Will Retail-as-a-Service Transform Local Shopping?
October 4, 2019 | Contributed by: Mike Boland
Jeff Bezos has a longstanding saying that’s both chilling and diabolical: “Your margin is my opportunity.” It sums up the ways that Amazon moves into adjacent (or sometimes non-adjacent) markets and uses its size and economies of scale to compress margins, undercut competitors, then operate at massive volume.
We recently speculated how it could apply this playbook to food delivery in the “kitchen as a service,” (a.k.a. cloud kitchens) arena. But a longer standing-play has been unfolding for the past couple years as its next big conquest: physical retail. That of course includes Whole Foods, but it goes much deeper than that.
A key page in that playbook will is Amazon Go stores. Though limited in number and impact so far, Amazon is getting ahead of a trend that will unfold in the next few years which is streamlining in-store dynamics. That includes in-aisle experiences and eliminating the bottleneck that is check-out aisles.
As you probably know, Amazon Go stores have “cashier-less” in-aisle transactions governed by a system of ceiling cameras and computer vision software. It engenders a time-saving background payment where patrons simply walk away when done shopping (speculation I’ve been sitting on for years).
This carries a key component that’s common in successful tech products: taking something we were already doing and removing time or friction. That’s the case with Uber, Twitter, Slack and lots of other examples. It’s also worked for the few success stories in mobile payments: saving time by skipping lines.
Amazon sees this potential but needs a proof of concept, which is where Amazon Go enters. That plus potential Whole Foods integrations is analogous to how Google builds flagship phones — currently the Pixel 4 — as a sort of design target for OEMs to see how to optimally build hardware around Android.
This leads to my speculation that Amazon’s won’t just operate its own stores in with cashier-less functionality but roll out the capability for others. Call it “retail-as-a-service” (RaaS). This is also the AWS playbook: an internal utility spun out to become one of the tech world’s most successful products in years.
I made this prediction back in January and we’re starting to see evidence that it might be on target. Amazon this week announced that it will provide Amazon Go’s cashier-less check-out to third parties. And its starting in a logical place: high traffic zones where a quick checkout is natively valuable: airports.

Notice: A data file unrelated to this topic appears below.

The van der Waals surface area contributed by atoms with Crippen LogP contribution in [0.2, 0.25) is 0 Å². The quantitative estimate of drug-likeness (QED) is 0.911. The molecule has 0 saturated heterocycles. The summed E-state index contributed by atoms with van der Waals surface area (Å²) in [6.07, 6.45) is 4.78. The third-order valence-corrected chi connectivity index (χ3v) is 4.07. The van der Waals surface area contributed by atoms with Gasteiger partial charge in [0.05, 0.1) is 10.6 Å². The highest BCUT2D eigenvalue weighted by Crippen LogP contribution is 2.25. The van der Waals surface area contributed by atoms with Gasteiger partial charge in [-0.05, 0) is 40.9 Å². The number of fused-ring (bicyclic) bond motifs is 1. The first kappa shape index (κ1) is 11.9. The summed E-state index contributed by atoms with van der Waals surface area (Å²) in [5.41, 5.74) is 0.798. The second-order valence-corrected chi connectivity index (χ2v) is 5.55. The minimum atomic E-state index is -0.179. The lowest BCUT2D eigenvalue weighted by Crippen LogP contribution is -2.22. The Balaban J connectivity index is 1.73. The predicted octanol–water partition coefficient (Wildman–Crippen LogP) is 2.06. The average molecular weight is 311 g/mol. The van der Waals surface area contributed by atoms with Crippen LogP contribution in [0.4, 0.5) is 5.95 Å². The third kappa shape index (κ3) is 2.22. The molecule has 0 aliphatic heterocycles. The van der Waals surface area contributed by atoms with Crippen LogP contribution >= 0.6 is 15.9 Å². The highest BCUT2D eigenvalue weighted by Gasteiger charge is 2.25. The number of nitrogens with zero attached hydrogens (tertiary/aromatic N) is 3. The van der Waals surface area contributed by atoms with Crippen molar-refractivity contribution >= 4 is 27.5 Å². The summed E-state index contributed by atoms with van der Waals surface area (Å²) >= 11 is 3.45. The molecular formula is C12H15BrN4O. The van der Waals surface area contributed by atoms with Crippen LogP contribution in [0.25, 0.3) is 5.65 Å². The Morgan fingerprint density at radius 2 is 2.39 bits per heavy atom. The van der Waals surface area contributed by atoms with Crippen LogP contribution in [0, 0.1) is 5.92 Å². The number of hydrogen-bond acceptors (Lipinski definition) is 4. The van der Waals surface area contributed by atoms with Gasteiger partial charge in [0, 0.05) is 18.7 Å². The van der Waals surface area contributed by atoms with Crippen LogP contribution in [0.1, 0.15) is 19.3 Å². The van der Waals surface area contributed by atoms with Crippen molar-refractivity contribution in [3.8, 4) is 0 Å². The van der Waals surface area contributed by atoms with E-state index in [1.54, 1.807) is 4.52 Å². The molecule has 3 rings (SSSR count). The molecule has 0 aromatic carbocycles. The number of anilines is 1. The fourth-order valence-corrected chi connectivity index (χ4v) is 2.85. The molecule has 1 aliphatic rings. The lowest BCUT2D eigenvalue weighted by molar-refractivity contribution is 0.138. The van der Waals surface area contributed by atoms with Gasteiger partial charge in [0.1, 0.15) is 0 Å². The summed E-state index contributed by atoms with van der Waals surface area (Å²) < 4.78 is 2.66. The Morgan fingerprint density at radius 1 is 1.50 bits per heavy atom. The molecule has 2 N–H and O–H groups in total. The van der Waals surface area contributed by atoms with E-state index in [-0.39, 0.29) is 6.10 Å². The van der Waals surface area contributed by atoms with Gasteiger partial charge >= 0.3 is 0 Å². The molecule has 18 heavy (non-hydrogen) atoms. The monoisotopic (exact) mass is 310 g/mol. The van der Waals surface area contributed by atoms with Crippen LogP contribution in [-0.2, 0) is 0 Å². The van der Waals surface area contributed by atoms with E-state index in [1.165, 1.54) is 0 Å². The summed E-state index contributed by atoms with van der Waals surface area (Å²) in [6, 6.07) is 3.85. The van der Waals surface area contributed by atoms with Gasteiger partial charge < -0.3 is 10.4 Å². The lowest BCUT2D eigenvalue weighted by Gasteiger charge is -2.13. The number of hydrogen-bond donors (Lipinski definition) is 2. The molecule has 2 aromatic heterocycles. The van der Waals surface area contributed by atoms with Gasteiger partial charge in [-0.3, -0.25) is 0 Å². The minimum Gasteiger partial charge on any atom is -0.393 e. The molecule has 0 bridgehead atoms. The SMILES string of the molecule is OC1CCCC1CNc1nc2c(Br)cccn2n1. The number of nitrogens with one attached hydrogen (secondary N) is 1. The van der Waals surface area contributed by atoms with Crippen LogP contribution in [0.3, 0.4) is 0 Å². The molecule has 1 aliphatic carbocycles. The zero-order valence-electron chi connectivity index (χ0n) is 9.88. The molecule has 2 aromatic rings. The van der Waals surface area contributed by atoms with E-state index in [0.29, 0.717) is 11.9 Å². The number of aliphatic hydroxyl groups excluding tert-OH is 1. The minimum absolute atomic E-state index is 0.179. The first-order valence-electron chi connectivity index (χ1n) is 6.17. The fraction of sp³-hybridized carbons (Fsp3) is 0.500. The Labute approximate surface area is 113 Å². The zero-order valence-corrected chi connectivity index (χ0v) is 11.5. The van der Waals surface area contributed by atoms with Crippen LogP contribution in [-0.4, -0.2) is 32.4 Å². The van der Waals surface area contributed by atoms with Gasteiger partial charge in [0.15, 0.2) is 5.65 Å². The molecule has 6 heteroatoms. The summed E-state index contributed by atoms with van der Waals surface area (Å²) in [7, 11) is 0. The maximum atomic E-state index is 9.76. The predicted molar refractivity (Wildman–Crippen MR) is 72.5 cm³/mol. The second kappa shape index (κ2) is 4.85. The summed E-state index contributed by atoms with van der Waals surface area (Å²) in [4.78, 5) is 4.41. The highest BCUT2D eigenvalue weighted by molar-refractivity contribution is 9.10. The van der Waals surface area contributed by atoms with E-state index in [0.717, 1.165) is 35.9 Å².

The new check-out paradigm will get lots of exposure that way. This is key because one of its challenges will be consumer acclimation. The other challenge is refining the technology itself and avoiding people trying to game the cashier-less system. That’s less likely with captive-audience psychology of an airport.
It also has economic advantages for Amazon to integrate the technology within the four walls of someone else’s store, who bears the brunt of fixed costs and overhead. But more so, this is further proof of concept for streamlining in-store shopping. Amazon needs to build demand among consumers and retailers.
Then it can roll out the technology more broadly as a RaaS powerhouse. It can extend to sub-verticals beyond convenience & grocery. And fixed costs will decline in what is essentially a Moore’s Law-oriented tech stack. It likely has a timeline of replacing ceiling cameras with less-obtrusive computer vision.
But where this gets interesting is the ripple effect it will have across the retail sector (familiar territory for Amazon). Others will be compelled to adopt similar in-store streamlining technology out of competitive pressure. That could be from Amazon, or other RaaS startups that are stimulated to fill a demand gap.
And that’s already happening, considering well-funded companies like Standard Cognition, Leap and Mercaux. As competition and margin compression ratchet up, it will only invite new players and alternate approaches. We could also see RaaS specialization in different sub-verticals like Luxury, big box, etc.
If any of the above is true, rather than unhinged analyst speculation, it would fit the Amazon profile. It would also be Jeff Bezos living up to his chilling phrase about stealing your margins. But, it will also accelerate the market’s need to innovate a retail checkout experience that’s dated and ripe for disruption.
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